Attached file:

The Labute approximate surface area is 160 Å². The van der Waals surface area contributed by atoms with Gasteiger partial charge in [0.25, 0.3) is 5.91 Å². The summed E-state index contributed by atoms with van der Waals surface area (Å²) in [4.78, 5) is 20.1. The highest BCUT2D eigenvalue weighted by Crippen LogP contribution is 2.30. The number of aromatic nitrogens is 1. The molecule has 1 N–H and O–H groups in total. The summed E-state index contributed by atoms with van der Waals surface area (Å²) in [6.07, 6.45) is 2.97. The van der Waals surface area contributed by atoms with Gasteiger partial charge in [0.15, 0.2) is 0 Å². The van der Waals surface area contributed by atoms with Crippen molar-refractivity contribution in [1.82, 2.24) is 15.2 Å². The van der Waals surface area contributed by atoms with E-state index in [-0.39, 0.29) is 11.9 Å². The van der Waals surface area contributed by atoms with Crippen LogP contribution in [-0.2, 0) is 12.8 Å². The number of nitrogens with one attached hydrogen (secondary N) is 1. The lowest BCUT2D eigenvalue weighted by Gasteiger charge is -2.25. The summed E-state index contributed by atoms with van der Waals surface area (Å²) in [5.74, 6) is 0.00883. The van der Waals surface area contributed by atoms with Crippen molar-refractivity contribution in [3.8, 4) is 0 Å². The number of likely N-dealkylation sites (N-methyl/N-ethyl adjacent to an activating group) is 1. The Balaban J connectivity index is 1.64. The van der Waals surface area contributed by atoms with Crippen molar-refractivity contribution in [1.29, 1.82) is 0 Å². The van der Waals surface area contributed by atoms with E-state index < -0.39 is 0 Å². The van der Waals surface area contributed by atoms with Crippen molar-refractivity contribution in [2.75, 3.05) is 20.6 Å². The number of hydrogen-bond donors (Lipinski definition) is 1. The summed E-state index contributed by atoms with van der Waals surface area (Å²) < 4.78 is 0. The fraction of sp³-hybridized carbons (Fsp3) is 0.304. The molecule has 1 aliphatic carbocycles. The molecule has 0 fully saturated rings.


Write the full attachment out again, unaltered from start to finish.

The Labute approximate surface area is 160 Å². The van der Waals surface area contributed by atoms with Gasteiger partial charge in [0.25, 0.3) is 5.91 Å². The summed E-state index contributed by atoms with van der Waals surface area (Å²) in [4.78, 5) is 20.1. The highest BCUT2D eigenvalue weighted by Crippen LogP contribution is 2.30. The number of aromatic nitrogens is 1. The molecule has 1 N–H and O–H groups in total. The summed E-state index contributed by atoms with van der Waals surface area (Å²) in [6.07, 6.45) is 2.97. The van der Waals surface area contributed by atoms with Gasteiger partial charge in [0.15, 0.2) is 0 Å². The van der Waals surface area contributed by atoms with Crippen molar-refractivity contribution in [1.82, 2.24) is 15.2 Å². The van der Waals surface area contributed by atoms with E-state index in [-0.39, 0.29) is 11.9 Å². The van der Waals surface area contributed by atoms with Crippen LogP contribution in [-0.2, 0) is 12.8 Å². The number of nitrogens with one attached hydrogen (secondary N) is 1. The lowest BCUT2D eigenvalue weighted by Gasteiger charge is -2.25. The summed E-state index contributed by atoms with van der Waals surface area (Å²) in [5.74, 6) is 0.00883. The van der Waals surface area contributed by atoms with Crippen molar-refractivity contribution in [3.8, 4) is 0 Å². The number of likely N-dealkylation sites (N-methyl/N-ethyl adjacent to an activating group) is 1. The Balaban J connectivity index is 1.64. The van der Waals surface area contributed by atoms with Crippen molar-refractivity contribution in [1.29, 1.82) is 0 Å². The van der Waals surface area contributed by atoms with E-state index < -0.39 is 0 Å². The van der Waals surface area contributed by atoms with Crippen molar-refractivity contribution in [2.75, 3.05) is 20.6 Å². The number of hydrogen-bond donors (Lipinski definition) is 1. The summed E-state index contributed by atoms with van der Waals surface area (Å²) < 4.78 is 0. The fraction of sp³-hybridized carbons (Fsp3) is 0.304. The molecule has 1 aliphatic carbocycles. The molecule has 0 fully saturated rings.